25 years ago

The Odessa Record

February 11, 1993

Tonight in Old Town Hall: Lake Creek management by BLM topic of meeting

Odessa area residents tonight will have the opportunity to offer their inputs and ideas as to how 11,000 acres of public land ought to be managed by the Bureau of Land Management.

A meeting at 7 o’clock tonight (Thursday) in the Old Town Hall has been scheduled by the BLM to solicit comments regarding subjects such as wildlife enhancement project, types of recreation activities which should be permitted, types of commercial uses which might be authorized, status of existing buildings on the property and the development of new facilities.

The property in question is the Lake Creek Recreation/Wildlife Enhancement Project north and west of Odessa. The area includes public lands in Lake Creek Canyon, extending from Crab Creek west of Odessa to Pacific Lake and Lakeview Ranch, seven miles northwest of town.

The BLM has been working closely with Odessa civic leaders and business operators in making plans for the use of the area for recreation and tourism. The tourism aspect is the basis for some of the Odessa Economic Development Committees planning for economic growth in Odessa.

At tonight’s meeting, comments from the floor and open participation from the public will be encouraged, said Gary Yeager, planning coordinator with the BLM’s Spokane District office, which has jurisdiction over the project.

The meeting will be structured as a workshop, Yeager said. Information received from the meeting will be compiled and redistributed for comment within 30 days.

Lamona by Harold Kern: The Great Northern Railway, which was built across eastern Washington in 1892, was responsible for the appearance of many communities which had sprung up as almost instant trading centers between Spokane and Wenatchee.

Lamona, 64 miles west of Spokane on the transcontinental railroad, was one of these, along with Wilson Creek, Harrington, Odessa, Krupp, Mohler, Downs and Morocco.

Wilson Creek owed its existence to the railroad, for it was a division point. Harrington was established (although not incorporated) before 1892 in anticipation of the railroad’s coming. Odessa and Krupp were among the latecomers, not appearing until the turn of the century, while Lamona and Mohler were both on the map by 1895. Downs and Morocco? Well, they are part of another story which has to do with Mohler, of which there will be more later in this series.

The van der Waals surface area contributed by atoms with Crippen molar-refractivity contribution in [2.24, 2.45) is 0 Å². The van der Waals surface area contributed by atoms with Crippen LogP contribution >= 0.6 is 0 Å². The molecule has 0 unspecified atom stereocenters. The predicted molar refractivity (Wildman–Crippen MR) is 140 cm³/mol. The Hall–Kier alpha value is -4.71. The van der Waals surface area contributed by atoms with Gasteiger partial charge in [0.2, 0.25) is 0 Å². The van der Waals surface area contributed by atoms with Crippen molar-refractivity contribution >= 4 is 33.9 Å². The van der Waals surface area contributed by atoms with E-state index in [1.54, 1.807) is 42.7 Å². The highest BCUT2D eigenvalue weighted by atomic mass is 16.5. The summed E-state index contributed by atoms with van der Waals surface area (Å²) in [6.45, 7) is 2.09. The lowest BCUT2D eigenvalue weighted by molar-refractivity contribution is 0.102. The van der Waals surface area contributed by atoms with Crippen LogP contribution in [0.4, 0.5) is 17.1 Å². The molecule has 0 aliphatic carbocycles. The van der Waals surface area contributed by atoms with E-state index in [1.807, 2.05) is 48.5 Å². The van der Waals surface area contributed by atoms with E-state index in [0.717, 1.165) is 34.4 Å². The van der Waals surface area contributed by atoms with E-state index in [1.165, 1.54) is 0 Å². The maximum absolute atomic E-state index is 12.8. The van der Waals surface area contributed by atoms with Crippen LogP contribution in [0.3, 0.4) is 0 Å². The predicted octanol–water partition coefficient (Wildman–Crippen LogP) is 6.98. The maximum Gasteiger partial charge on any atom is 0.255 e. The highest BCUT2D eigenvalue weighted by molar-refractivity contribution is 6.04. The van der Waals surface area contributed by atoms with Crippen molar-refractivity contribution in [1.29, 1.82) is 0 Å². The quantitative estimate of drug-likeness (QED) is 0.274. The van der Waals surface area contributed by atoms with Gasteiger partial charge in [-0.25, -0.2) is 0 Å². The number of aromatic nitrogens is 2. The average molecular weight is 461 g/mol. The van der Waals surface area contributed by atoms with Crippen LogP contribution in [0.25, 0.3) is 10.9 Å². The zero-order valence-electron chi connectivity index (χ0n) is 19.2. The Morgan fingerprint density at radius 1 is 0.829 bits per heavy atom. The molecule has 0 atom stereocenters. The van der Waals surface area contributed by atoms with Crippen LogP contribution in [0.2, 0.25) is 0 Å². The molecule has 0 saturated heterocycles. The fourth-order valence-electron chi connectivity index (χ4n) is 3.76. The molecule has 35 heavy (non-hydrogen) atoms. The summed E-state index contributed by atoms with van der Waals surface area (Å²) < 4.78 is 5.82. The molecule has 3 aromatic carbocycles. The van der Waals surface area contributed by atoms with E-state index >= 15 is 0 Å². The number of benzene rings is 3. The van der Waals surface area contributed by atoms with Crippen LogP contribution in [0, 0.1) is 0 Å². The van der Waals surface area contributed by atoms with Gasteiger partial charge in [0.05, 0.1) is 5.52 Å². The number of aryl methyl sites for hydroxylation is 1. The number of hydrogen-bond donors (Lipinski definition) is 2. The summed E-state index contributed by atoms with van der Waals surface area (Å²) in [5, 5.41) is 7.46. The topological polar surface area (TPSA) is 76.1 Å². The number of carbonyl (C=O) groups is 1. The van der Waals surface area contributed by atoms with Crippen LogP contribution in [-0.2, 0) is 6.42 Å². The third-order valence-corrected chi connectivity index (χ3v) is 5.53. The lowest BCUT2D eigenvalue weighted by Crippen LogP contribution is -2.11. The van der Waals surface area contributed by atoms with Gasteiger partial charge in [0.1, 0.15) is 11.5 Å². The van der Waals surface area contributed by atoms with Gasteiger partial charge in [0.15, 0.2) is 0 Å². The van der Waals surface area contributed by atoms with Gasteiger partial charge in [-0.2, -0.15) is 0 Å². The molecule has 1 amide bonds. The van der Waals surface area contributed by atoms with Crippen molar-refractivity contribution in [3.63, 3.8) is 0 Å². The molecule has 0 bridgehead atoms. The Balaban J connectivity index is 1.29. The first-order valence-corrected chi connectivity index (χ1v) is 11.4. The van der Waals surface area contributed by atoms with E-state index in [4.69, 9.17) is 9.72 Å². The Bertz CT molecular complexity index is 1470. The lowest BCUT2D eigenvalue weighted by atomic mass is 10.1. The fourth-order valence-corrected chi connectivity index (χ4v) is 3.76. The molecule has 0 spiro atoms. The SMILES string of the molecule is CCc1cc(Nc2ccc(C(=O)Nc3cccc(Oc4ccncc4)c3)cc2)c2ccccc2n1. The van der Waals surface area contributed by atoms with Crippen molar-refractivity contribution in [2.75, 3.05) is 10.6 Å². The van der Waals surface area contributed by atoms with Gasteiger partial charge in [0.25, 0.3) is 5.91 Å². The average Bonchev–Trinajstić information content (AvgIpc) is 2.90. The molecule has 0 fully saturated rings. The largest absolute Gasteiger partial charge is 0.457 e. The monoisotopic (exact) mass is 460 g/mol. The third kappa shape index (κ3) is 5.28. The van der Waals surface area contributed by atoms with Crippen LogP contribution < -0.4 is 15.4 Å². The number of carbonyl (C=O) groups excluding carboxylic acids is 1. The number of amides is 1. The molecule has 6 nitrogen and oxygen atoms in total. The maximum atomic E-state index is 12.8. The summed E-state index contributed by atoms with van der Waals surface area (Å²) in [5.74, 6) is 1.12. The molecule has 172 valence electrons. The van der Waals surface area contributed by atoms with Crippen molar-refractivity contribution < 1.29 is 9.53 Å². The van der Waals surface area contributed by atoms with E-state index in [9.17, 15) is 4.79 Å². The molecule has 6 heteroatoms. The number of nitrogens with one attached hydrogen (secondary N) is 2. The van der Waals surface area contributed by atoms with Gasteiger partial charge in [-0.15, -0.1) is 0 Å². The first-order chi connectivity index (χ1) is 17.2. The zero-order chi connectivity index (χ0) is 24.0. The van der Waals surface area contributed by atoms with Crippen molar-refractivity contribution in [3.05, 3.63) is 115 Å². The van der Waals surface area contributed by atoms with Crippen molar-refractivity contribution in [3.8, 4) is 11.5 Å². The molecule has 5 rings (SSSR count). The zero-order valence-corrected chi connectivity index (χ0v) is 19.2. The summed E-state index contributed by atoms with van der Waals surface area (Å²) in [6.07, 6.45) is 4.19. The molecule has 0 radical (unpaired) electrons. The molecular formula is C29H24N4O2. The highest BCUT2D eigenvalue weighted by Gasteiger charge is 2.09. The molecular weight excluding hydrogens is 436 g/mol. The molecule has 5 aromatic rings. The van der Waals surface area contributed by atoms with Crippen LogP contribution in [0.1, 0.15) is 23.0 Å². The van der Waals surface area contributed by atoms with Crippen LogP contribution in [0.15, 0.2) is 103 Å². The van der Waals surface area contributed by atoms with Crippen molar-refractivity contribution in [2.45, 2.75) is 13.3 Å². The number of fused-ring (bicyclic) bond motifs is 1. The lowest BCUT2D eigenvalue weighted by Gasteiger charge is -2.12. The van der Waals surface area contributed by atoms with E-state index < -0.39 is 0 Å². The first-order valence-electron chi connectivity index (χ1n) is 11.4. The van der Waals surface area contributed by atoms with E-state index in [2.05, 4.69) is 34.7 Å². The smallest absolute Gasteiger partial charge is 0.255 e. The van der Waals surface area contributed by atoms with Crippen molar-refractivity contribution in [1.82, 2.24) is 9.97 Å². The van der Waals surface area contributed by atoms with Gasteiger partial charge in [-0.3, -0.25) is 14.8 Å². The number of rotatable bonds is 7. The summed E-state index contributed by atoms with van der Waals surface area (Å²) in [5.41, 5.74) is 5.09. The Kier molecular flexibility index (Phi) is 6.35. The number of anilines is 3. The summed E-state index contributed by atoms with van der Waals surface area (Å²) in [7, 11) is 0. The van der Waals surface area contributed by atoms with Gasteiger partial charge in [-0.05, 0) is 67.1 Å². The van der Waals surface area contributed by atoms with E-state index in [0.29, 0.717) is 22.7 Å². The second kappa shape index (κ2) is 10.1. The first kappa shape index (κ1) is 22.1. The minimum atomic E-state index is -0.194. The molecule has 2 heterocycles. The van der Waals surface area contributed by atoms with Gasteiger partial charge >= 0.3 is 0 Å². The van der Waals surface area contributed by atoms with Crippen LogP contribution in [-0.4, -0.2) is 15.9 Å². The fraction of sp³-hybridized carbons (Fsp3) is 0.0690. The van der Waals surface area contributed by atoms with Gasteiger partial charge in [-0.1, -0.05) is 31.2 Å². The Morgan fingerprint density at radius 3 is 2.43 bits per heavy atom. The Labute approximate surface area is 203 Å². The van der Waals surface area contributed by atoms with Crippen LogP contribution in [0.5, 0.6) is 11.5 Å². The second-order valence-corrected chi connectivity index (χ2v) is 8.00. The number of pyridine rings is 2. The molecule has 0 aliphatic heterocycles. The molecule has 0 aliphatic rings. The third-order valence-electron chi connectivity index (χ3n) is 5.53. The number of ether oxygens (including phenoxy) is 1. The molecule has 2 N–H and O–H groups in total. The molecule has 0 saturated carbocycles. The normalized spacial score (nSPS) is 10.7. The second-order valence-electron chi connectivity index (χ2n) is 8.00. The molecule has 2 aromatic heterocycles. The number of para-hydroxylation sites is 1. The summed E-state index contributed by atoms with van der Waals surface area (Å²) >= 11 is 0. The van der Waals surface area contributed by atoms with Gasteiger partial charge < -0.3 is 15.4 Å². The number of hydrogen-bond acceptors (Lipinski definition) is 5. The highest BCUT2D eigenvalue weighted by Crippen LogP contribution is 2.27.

Lamona’s post office-- which still exists as a rural station of Odessa-- came into being in 1895. As well as being the year the railroad went through, it was the time when John H. Lamona homesteaded on Cole Creek. Earlier, he had been in charge of Crab Creek Post Office, the first in what would later become Lincoln County, opened in 1878.

Lamona lent his name to the new station on the Great Northern, and he became its first postmaster. The post office served a wide area, which extended westward as far as Irby. The first signs of life in Odessa, which lay between Lamona and Irby, were still three years away. Until 1898, when a general store was built along the Great Northern at the future townsite of Odessa, ranchers in that area, including George Finney, had to travel to Lamona to pick up their mail.

If John Lamona is credited with being the founder of the community, he was certainly not the first settler.

George N. Lowe, who would later become a Lincoln County commissioner, and who played an important role in the development of the North Central Highway from Davenport to Ellensburg, arrived in the area as a young boy in 1879, only five years after “Portegee Joe” Enos, the very first settler in what is now considered the Odessa region.

Lowe, who had been orphaned in Walla Walla, came to the area with a horse caravan headed by William Bigham. The Bigham family settled on Crab Creek near Irby. And as a young man a few years later, Lowe homesteaded on the north bank of Cole Creek at the present site of Lamona. This is the farm of the Hutterian Brethren today.

The new post office was moved from Lamona’s farm home to J.M. Newland’s big new general store which was built in Lamona in September 1896. That building, which still stands, may well be the oldest existing structure in southwestern Lincoln County.

The store which Newland build was located on Railroad Avenue, which was to become Lamona’s principal business street. There is no record of and no one recalls who plotted the original town, which consisted of 22 lots on the north side of Railroad Avenue. This street ran parallel with the Great Northern Railway’s right of way.

Lowe’s Addition, with 15 lots, soon followed to the west, bordering George Lowe’s homestead. Asa Tewinkel plotted a four-square-block addition, Tewinkel’s Addition, south of the railroad and west of the Lamona school. Besides the school, the Methodist and Lutheran churches as well as the Lutheran parsonage were built in this section.

Emile E. Mayer, who came to Lamona from Canada, took over the store and post office in September 1900. The post office would remain in this building, where, along with the general store, it was the focal point of community and social life until both places closed down in 1985.

By 1905, Lamona was on its way to becoming a prosperous town. Odessa, nine miles to the west, was already overtaking Lamona in size and importance, and Mohler and Downs, to the east, were offering heavy competition as trading centers.

But Lamona was growing. In 1905 its population was estimated to be 100. Several new businesses, including a hotel, had appeared. It was becoming a grain-shipping point of importance. The school and two churches in addition to the commercial activity made Lamona “almost a town,” which it was for many decades.

In its first years, there was every promise that Lamona would achieve the status of a town within a very short time... And this was certainly supported by the community spirit, which was running high by 1905.